While he was regarded as a leader of radicalism in the arts, Matisse was beginning to gain the approval of a number of influential critics and collectors, including the American expatriate writer Gertrude Stein and her family. Among the many important commissions he received was that of a Russian collector who requested mural panels illustrating dance and music (both completed in 1911; now in the Hermitage, Saint Petersburg). Such broadly conceived themes ideally suited Matisse; they allowed him freedom of invention and play of form and expression. His images of dancers, and of human figures in general, convey expressive form first and the particular details of anatomy only secondarily. Matisse extended this principle into other fields; his bronze sculptures, like his drawings and works in several graphic media, reveal the same expressive contours seen in his paintings. Matisse sculpted in clay and ceramics as well. He also ran an art academy for three years. In 1908, Matisse published “Notes d’un Peintre” which embodied his personal statement as an artist. Although intellectually sophisticated, Matisse always emphasized the importance of instinct and intuition in the production of a work of art. He argued that an artist did not have complete control over color and form; instead, colors, shapes, and lines would come to dictate to the sensitive artist how they might be employed in relation to one another. He often emphasized his joy in abandoning himself to the play of the forces of color and design and he explained the rhythmic, but distorted, forms of many of his figures in terms of the working out of a total pictorial harmony. After World War I, however, his work began to deepen. He experimented with the effects of light and shadow, and he played around with ambiences and moods, slowly trying to perfect them. At this point, his paintings, perhaps best defined by “Odlaisque With Red Culottes”, can be compared to such artists as Eugene Delacroix and Pierre-Auguste Renoir. By the mid-1920s, Matisse was sick of this style as well. He tried to mold himself back into his prewar style, with attempts such as the painting, Decorative Figure on an Ornamental Ground. By the mid-1930s, he consciously began to reconceive the forms inside his paintings. Instead of traditional storytelling pictures, they became a gathering of signs within an abstract space. One of the earliest recorded mentionings of the meanings of signs was in January 1932, when he said, “a great painter is someone who finds personal and lasting signs that express in plastic terms the spirit of his vision.” Instead of pictures, his art began transforming itself in symbolic representations. This had not been true earlier in his career, when signs were supposedly fluid and constantly changing. In earlier works, the signs had to be constantly reinvented for each part of the painting. The picture was built up in terms of a balancing of signs. Each brushstroke had the potential of acting as a small sign that fit in with the grand scheme of the larger sign of the painting. But, as Matisse’s work matured, so did his conception of signs. During the 1930’s, he tried to stabilize and standardize his signs. We can see this development in the painting “Woman in Blue.” The painting, while starting very detailed and true to life, is gradually simplified. Detail was removed, as was a specific sense of viewpoint. The end result is a rather distilled ensemble of signs that are have an active role in justifying their surrounding space. Also, a larger focus was placed on plain areas of bright color, and to patterning in a rhythmic sense.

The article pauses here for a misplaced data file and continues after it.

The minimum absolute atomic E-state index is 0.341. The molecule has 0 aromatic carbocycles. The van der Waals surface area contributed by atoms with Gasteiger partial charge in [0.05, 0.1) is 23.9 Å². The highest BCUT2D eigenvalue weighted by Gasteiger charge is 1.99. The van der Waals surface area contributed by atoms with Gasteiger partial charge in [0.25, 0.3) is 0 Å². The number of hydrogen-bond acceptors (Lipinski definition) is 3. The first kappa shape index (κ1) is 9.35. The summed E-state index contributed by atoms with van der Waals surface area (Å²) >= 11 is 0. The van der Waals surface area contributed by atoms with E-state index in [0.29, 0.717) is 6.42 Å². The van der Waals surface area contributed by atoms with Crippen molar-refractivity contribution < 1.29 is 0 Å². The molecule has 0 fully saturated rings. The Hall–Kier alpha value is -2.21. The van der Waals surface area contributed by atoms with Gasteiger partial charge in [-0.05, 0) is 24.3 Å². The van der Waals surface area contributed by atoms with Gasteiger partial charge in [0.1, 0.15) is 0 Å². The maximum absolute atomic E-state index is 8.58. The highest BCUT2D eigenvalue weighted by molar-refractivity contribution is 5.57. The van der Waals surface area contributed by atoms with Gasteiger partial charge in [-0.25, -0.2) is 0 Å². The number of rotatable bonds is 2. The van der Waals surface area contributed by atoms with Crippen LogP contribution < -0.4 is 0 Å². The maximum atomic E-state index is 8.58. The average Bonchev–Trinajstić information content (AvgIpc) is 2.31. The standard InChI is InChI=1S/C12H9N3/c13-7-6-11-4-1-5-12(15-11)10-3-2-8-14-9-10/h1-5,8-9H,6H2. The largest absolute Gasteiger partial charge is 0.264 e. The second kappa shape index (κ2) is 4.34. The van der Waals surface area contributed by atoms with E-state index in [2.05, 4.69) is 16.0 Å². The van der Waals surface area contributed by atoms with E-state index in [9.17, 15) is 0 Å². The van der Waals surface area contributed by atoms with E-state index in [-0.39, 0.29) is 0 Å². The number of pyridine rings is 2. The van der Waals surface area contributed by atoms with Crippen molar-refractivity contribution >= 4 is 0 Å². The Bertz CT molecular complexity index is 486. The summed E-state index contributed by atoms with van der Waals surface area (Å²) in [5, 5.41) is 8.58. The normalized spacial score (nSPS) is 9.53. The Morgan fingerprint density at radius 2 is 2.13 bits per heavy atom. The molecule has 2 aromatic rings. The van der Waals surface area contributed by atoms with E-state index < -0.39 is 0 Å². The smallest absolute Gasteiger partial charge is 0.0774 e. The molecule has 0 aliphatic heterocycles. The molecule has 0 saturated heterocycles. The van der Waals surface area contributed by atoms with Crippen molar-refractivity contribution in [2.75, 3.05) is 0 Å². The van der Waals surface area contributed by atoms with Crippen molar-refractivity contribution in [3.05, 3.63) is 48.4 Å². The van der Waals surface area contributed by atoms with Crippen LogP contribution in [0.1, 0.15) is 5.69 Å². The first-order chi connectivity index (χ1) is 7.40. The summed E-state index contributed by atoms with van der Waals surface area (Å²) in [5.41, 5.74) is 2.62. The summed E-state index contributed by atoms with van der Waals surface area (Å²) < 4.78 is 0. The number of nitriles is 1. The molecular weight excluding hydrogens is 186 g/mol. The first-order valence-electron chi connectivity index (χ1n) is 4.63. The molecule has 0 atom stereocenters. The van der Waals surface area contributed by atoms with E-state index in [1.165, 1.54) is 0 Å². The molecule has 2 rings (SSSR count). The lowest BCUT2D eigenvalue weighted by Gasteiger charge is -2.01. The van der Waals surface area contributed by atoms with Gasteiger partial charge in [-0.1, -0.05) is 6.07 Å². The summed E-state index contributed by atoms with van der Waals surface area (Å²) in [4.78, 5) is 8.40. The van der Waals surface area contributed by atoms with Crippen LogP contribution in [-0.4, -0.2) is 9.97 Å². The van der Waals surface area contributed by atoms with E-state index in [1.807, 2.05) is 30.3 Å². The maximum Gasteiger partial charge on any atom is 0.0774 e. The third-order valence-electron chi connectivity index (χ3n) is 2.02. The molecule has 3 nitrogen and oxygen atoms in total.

From the 1920s until his death, Matisse spent much time in the south of France, particularly Nice, painting local scenes with a thin, fluid application of bright color. In his old age, he was commissioned to design the decoration of the small Chapel of Saint-Marie du Rosaire at Vence (near Cannes), which he completed between 1947 and 1951. Often bedridden during his last years, he occupied himself with decoupage, creating works of brilliantly colored paper cutouts arranged casually, but with an unfailing eye for design, on a canvas surface. Eventually, this would lead into Matisse’s most distinctive style, and perhaps the one that he is best known for. It was the very end of the 1930’s that Matisse began using decoupage as a medium for expression of his creativity. He was able to push his previous ideas of de-naturalization even further than before. This was the final drift away from nature. His paper cut-outs were not based on direct perception at all, but rather on memory, imagery, and myth. From the start the cut paper was seen as abstract signs for objects, and not the objects themselves. With this, Matisse was able to eliminate the painting process, which allowed him to simultaneously draw and color. He no longer applied color to a surface, but put pre-colored cut papers on a surface. He referred to the process as drawing with scissors, “one movement linking line with color, contour with surface. The art of cutting, however, was only part of it. Matisse still set his forms within a context. This is the explanation for the discontinuity found in some of his cut paper works, because of the delay between the shaping of the form and its placement within the picture. Most of his works were experimented upon before he came out with the final product. Mechanically, he would put paste on the cut paper, then push it into place with a pin. If it worked, he would leave it, and if it didn’t, he would lift the paper back out and place it elsewhere. Also, every time the artist cut out a piece of paper, there was the negative image that he had cut it from. He was able to store these away, and even use some in later works.

Another difference between these works and some of his earlier ones is the sense of time. While in previous images, there was a sense of continuity in time, and passage of such, in these everything happened at once, and there was more of a discontinuity. Toward the end of his life, Matisse realized that this was the style he had been searching for. He gave new form to his older paintings. In “Amphitrite” of 1947, he brings back some of his older mythological ideas, and in “Christmas Eve,” he reverts to his later, floral and rythmic patterns. One can believe that the style that Matisse finally settled upon was the one that he was meant for, because as he had said earlier in his life he had, “an unconscious belief in a future life…some paradise where I shall paint frescoes…”

Matisse died in Nice on November 3, 1954. Unlike many artists, he was internationally popular during his lifetime, enjoying the favor of collectors, art critics, and the younger generation of artists. When Henri Matisse died, it came with no great surprise. Since 1941, Matisse experienced tremendous failing health, and had become bedridden often throughout many of his illnesses. His passing was deeply felt throughout the art community. He had been an important figure and idol to so many for so long. Even though it has been many years since the artist has died, his picture of dancers in celestial settings continue to baffle us and one often wonders if Matisse has ever really left us.